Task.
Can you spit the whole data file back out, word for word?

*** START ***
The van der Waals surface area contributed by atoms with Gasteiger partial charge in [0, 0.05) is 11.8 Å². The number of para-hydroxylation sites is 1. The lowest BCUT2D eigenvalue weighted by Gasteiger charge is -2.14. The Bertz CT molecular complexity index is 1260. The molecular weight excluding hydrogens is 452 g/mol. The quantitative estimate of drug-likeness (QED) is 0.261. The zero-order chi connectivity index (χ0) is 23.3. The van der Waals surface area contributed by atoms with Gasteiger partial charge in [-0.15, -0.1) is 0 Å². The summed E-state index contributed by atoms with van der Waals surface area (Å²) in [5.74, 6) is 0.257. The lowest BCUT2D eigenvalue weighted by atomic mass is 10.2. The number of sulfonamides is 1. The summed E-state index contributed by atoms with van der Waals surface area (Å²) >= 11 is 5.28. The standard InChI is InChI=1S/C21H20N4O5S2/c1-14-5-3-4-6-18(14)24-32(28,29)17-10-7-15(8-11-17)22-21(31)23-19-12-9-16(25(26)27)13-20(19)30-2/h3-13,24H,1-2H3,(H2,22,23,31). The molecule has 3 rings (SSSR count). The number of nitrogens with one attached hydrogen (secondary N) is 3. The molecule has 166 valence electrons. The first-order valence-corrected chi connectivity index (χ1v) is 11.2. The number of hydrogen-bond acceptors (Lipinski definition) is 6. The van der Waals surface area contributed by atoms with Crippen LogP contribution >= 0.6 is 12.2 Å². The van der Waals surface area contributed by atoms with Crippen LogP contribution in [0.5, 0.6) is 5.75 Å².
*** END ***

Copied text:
The van der Waals surface area contributed by atoms with Gasteiger partial charge in [0, 0.05) is 11.8 Å². The number of para-hydroxylation sites is 1. The lowest BCUT2D eigenvalue weighted by Gasteiger charge is -2.14. The Bertz CT molecular complexity index is 1260. The molecular weight excluding hydrogens is 452 g/mol. The quantitative estimate of drug-likeness (QED) is 0.261. The zero-order chi connectivity index (χ0) is 23.3. The van der Waals surface area contributed by atoms with Gasteiger partial charge in [-0.15, -0.1) is 0 Å². The summed E-state index contributed by atoms with van der Waals surface area (Å²) in [5.74, 6) is 0.257. The lowest BCUT2D eigenvalue weighted by atomic mass is 10.2. The number of sulfonamides is 1. The summed E-state index contributed by atoms with van der Waals surface area (Å²) >= 11 is 5.28. The standard InChI is InChI=1S/C21H20N4O5S2/c1-14-5-3-4-6-18(14)24-32(28,29)17-10-7-15(8-11-17)22-21(31)23-19-12-9-16(25(26)27)13-20(19)30-2/h3-13,24H,1-2H3,(H2,22,23,31). The molecule has 3 rings (SSSR count). The number of nitrogens with one attached hydrogen (secondary N) is 3. The molecule has 166 valence electrons. The first-order valence-corrected chi connectivity index (χ1v) is 11.2. The number of hydrogen-bond acceptors (Lipinski definition) is 6. The van der Waals surface area contributed by atoms with Crippen LogP contribution >= 0.6 is 12.2 Å². The van der Waals surface area contributed by atoms with Crippen LogP contribution in [0.5, 0.6) is 5.75 Å².